For the target-specific obfuscations, Oh \etal [17] and Sharif \etal [22] have proposed adversarial example based obfuscation techniques. Pros are that the obfuscation patterns are imperceptible for humans and obfuscation performance is superb; cons are that such a performance is only guaranteed for a few targetted machine systems.

Image inpainting In our work, we propose generative adversarial network (GAN) based method to complete head regions based on the context. Raymond \etal [28] and Pathak \etal [18] have also used GANs to generate missing visual contents, conditioning on the context. However, both approaches assume appearance and texture similarity between the missing part and the context. Our approach can generate head inpainting solely from body and scene context, without resorting to any information from the head region. In particular, unlike [28] method which has been applied to aligned face images, our approach can be applied to challenging social media setup in which people appear with diverse poses and backgrounds by taking a two-stage approach.

Structure guided image generation For generating realistic head inpainting that naturally blends into the given body pose and scene context, we have conditioned the inpainting on face landmarks. Some prior work has been devoted to the structure guided image generation; such a guidance has proved very helpful for generating images with complex inner structures (e.g. persons) [12, 4, 25, 27, 5, 30, 13]. Ma \etal [12] embed an arbitrary pose into a reference person image, and then refine the output by decoding more appearance details in the second stage. Alpher \etal [4] use a similar structure embedding method to generate face image with detected facial landmarks on well-aligned face dataset. Walker \etal [25] modeled the possible future movements of humans in the pose space, and then used the future poses generated as conditional information to a GAN to predict the future frames of the video. In [27], Wang and Gupta propose to first generate a 3D surface normal map from a Gaussian signal and then synthesize images by painting style information on the map. Ehsani \etal [5] solve the problem of object occlusion by first predicting the contour of invisible part then generate the appearance inside this contour. The second stage replies on the close visibility same as Context Encoder [18]. Cole and Belanger  [2] recently introduce an approach face warping manipulation using landmark control on frontal face images. Different with these landmark works, our approach can not only generate new landmarks from body context, but also handle the large pose variances in Flickr images.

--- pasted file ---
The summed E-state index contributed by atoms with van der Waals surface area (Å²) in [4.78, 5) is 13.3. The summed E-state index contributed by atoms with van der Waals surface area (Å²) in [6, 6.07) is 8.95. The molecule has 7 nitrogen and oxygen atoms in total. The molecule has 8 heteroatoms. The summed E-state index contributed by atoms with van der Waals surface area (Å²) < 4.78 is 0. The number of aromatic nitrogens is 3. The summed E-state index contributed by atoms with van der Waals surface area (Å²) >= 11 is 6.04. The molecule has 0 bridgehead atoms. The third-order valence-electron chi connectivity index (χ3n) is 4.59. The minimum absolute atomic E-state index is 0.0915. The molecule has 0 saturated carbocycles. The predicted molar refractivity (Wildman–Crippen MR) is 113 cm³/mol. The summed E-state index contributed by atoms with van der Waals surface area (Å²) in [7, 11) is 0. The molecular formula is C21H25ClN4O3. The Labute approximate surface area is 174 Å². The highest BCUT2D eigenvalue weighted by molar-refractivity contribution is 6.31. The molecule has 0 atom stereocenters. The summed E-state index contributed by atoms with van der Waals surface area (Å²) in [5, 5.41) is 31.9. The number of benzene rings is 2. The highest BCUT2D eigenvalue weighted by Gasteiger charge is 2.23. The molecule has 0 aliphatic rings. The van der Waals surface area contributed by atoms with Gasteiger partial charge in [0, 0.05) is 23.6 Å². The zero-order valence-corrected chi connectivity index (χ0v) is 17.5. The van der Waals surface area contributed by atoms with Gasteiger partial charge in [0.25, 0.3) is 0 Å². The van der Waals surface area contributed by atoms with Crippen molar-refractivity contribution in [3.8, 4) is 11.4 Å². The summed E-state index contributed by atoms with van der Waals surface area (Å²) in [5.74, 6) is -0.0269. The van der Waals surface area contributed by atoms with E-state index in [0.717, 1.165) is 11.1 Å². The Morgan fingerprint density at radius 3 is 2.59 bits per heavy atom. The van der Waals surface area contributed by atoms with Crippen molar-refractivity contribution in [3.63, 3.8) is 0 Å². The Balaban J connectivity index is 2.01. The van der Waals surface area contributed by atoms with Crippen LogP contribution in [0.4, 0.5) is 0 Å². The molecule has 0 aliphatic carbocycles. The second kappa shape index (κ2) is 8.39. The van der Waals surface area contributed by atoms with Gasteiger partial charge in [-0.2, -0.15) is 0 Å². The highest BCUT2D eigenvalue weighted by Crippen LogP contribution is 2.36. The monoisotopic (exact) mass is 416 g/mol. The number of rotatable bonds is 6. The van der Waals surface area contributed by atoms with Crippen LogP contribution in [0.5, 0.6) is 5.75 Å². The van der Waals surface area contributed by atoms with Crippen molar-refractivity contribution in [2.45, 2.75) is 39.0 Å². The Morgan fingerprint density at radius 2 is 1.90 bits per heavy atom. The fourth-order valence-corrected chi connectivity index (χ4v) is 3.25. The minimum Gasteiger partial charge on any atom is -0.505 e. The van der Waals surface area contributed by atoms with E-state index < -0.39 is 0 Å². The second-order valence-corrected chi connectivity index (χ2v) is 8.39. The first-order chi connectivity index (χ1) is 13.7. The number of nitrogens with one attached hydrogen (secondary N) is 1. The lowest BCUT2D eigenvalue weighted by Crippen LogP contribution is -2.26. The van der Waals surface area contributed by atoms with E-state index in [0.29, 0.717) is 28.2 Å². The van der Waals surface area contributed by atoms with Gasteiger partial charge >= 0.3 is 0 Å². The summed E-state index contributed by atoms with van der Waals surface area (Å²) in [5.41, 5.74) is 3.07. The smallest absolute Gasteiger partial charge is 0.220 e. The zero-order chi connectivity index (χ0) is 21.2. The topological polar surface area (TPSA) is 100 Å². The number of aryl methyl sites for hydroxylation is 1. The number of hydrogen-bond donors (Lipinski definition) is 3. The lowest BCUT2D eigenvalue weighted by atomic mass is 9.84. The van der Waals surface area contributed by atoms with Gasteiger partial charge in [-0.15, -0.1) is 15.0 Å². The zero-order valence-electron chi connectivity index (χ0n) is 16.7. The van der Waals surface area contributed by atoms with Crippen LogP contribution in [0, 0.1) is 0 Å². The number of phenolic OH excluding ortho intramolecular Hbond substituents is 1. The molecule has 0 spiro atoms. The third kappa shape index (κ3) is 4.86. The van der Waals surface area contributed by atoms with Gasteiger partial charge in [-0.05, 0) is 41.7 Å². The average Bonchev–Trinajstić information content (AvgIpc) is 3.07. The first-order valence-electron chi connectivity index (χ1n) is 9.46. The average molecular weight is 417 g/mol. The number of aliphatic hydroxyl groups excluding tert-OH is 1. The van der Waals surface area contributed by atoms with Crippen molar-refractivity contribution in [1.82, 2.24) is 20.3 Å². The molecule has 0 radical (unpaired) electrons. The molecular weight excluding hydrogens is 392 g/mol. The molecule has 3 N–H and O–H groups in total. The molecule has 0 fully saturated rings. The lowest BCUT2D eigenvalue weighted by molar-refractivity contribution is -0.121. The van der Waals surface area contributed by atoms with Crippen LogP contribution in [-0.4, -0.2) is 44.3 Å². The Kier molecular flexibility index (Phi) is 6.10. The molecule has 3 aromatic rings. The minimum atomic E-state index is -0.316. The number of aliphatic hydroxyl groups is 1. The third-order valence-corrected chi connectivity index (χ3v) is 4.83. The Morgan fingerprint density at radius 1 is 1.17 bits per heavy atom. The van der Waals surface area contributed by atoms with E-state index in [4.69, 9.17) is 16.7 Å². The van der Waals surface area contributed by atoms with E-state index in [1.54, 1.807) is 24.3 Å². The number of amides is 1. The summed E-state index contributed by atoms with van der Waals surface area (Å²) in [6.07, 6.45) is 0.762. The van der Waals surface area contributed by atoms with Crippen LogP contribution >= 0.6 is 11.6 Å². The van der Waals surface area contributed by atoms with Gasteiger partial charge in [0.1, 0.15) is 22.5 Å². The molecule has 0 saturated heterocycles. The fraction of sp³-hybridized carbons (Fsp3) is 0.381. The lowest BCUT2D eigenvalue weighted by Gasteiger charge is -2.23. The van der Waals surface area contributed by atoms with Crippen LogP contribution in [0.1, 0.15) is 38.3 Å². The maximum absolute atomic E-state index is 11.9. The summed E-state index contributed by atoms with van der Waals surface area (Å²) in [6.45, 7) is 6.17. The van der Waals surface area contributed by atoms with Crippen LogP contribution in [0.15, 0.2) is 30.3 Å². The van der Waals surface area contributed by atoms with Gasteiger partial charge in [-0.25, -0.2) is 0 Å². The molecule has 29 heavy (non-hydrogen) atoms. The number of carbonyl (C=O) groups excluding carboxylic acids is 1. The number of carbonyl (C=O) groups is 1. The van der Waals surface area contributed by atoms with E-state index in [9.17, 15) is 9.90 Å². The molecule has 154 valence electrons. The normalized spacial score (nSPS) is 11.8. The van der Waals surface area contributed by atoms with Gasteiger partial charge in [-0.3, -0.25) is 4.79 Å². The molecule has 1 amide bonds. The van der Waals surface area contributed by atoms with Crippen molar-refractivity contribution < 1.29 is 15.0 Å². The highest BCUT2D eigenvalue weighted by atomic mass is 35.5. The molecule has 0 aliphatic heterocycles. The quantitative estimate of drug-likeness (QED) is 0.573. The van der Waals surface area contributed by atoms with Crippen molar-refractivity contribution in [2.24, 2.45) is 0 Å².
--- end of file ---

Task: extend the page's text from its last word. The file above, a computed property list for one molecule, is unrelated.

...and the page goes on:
3 Head inpainting framework

We propose a context-driven head inpainting approach. We focus on social media photos which are challenging due to complex poses and scenarios. To learn an effective head generator from the data, we need strong guidance for which we use facial landmarks. Therefore, we factor the head inpainting task into two stages: landmark detection/generation and head inpainting conditioned on body context and landmarks.

Figure 2 describes the global view of our two-stage approach. It takes either original or blackhead image1 as input, in order to give flexibility to deal with cases where the original images are not available. Given original or head-obfuscated input, stage-I detects or generates landmarks, respectively. Stage-II takes the blackhead image and landmarks as input, and outputs the generated image.


Figure 2: Our two-stage head inpainting framework. The input of stage-I is either the original or the blackhead image. The output is the inpainted image.

3.1 Stage-I: Landmark

The overview of stage-I is shown in Figure 3. In the case of landmark detection, we simply use the detector implemented in python dlib toolbox [9]. The output are 68 facial keypoints. In the case of landmark generation, the framework contains an adversarial training by Landmark Generator () and Discriminator ().


Figure 3: Stage-I: Landmark Detection/Generation. The input to detection is the original image , and to generation are the blackhead image and head mask . For the Decoder in , we adopt three versions: the decoder from scratch (Scratch); from a pre-trained AE (AEDec); from a pre-trained PDM (PDMDec).

Landmark Generator (). has an Auto-encoder structure, and it contains two main parts: Encoder and Decoder. The Encoder compresses the body/scene context of the blackhead image to a latent variable in the bottleneck layer which is then decoded to landmark coordinates by the Decoder. In the following, we describe details of the Encoder and Decoder.

Encoder of . The input of Encoder are the blackhead image and a head mask which indicates the head bounding box. Encoder learns from to a latent variable . The architecture of Encoder has 6 CONV residual blocks, and the latent variable is 32-dimensional.

Decoder of . Taking as the input, the Decoder works for generating the landmark coordinates . Its generic architecture contains 6 FC residual blocks. It is noted that both Encoder and Decoder in are trained from scratch by default.